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An excerpt from www.HouseOfNames.com archives copyright © 2000 - 2017


The western seacoast of Scotland and the rugged Hebrides islands made up the ancient Kingdom of Dalriada, the ancestral home of the McFee family. McFee is a name for a dark-featured, peaceful person. The Gaelic name of the Clan is Mac Dubhshithe, which translates as black one of peace. One branch of the Clan on the island of North Uist was known as Dubh-sidh, meaning 'black fairy,' due to their whimsical association with the faerie folk.

McFee Early Origins



The surname McFee was first found in on the Isle of Colonsay, where the eponymous ancestor of the Clan may be Dubhshith, also called Dubside, who was lector at the Cathedral on the sacred isle of Iona in 1164. As the name MacFee is one of the oldest of all Dalriadan surnames it appears in records as early as the reign of Alexander II, when Johannes Macdufthi was witness to a charter in Dumfriesshire. In 1296, Thomas Macdoffy swore an oath of allegiance to the king.

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McFee Spelling Variations


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McFee Spelling Variations



Historical recordings of the name McFee include many spelling variations. They include They are the result of repeated translations of the name from Gaelic to English and inconsistencies in spelling rules. MacFie, McFey, MacFee, MacDuffie, MacPhee, MacGuffie, MacCuffie, MacPhie, Maffie, Maffey, MacDubh-shithe (Gaelic) and many more.

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McFee Early History


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McFee Early History



This web page shows only a small excerpt of our McFee research. Another 361 words (26 lines of text) covering the year 1838 is included under the topic Early McFee History in all our PDF Extended History products and printed products wherever possible.

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McFee Early Notables (pre 1700)


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McFee Early Notables (pre 1700)



More information is included under the topic Early McFee Notables in all our PDF Extended History products and printed products wherever possible.

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McFee In Ireland


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McFee In Ireland



Some of the McFee family moved to Ireland, but this topic is not covered in this excerpt. Another 187 words (13 lines of text) about their life in Ireland is included in all our PDF Extended History products and printed products wherever possible.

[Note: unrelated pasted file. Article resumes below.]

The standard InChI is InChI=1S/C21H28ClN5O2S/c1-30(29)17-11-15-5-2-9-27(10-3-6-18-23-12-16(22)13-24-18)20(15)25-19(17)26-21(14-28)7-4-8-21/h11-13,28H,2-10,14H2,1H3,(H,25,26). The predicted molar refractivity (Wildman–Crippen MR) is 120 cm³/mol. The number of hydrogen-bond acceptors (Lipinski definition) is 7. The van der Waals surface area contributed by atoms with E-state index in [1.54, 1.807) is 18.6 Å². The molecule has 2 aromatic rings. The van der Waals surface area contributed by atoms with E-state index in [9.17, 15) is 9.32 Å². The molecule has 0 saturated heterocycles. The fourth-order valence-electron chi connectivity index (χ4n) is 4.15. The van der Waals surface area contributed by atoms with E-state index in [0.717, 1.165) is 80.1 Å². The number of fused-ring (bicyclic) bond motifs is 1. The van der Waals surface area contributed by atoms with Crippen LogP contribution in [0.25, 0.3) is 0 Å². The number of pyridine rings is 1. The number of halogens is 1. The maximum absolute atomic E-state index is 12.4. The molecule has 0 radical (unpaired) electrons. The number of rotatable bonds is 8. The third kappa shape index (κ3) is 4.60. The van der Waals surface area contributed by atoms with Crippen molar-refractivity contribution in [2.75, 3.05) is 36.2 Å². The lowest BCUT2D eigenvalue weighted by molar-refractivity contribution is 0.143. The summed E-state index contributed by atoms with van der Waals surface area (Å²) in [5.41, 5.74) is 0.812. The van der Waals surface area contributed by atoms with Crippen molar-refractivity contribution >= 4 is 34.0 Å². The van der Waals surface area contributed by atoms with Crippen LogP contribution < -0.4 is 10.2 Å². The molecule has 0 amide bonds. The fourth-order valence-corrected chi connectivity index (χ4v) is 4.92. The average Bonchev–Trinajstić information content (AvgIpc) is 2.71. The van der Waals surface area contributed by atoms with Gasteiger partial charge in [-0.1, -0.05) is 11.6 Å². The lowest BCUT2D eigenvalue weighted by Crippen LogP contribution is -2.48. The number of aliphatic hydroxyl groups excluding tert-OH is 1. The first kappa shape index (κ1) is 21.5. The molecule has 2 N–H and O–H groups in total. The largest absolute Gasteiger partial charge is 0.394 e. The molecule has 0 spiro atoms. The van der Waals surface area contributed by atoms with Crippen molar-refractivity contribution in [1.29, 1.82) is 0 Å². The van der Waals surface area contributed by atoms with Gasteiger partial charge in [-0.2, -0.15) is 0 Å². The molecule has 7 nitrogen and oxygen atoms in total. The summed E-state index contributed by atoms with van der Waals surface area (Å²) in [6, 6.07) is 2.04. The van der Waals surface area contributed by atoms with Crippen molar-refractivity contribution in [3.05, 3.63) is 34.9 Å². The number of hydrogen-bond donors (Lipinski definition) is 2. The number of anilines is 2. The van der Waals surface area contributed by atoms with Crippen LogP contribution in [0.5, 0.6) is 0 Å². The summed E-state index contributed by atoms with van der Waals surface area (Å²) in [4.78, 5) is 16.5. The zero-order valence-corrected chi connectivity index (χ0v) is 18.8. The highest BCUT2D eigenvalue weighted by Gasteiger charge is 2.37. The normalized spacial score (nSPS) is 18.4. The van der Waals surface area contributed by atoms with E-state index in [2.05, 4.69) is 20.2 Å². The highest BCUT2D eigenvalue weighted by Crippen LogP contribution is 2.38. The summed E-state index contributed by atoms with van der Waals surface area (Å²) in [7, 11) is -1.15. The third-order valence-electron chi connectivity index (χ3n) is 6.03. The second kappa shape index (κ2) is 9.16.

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The Great Migration


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The Great Migration



Numerous Scottish settlers settled along the east coast of the colonies that would become the United States and Canada. Others traveled to the open country of the west. At the time of the American War of Independence, some remained in the United States, while those who remained loyal to the crown went north to Canada as United Empire Loyalists. The highland games and Clan societies that sprang up across North America in the 20th century have helped many Scots to recover parts of their lost traditions. Research into passenger and immigration lists has revealed some of the very first McFees to arrive in North America:

McFee Settlers in United States in the 18th Century

  • Archibald McFee, aged 29, arrived in Philadelphia, Pennsylvania in 1774
  • Mary McFee, who arrived in New York in 1775

McFee Settlers in United States in the 19th Century

  • Hugh McFee, aged 28, landed in Delaware in 1812

McFee Settlers in Australia in the 19th Century

  • William McFee arrived in Adelaide, Australia aboard the ship "Hooghly" in 1848 [1]CITATION[CLOSE]
    State Records of South Australia. (Retrieved 2010, November 5) HOOGHLY 1848. Retrieved from http://www.slsa.sa.gov.au/BSA/1848Hooghly.htm
  • Donald McFee, aged 24, arrived in South Australia in 1855 aboard the ship "Admiral Boxer"
  • Catherine McFee, aged 29, a domestic servant, arrived in South Australia in 1860 aboard the ship "Schah Jehan"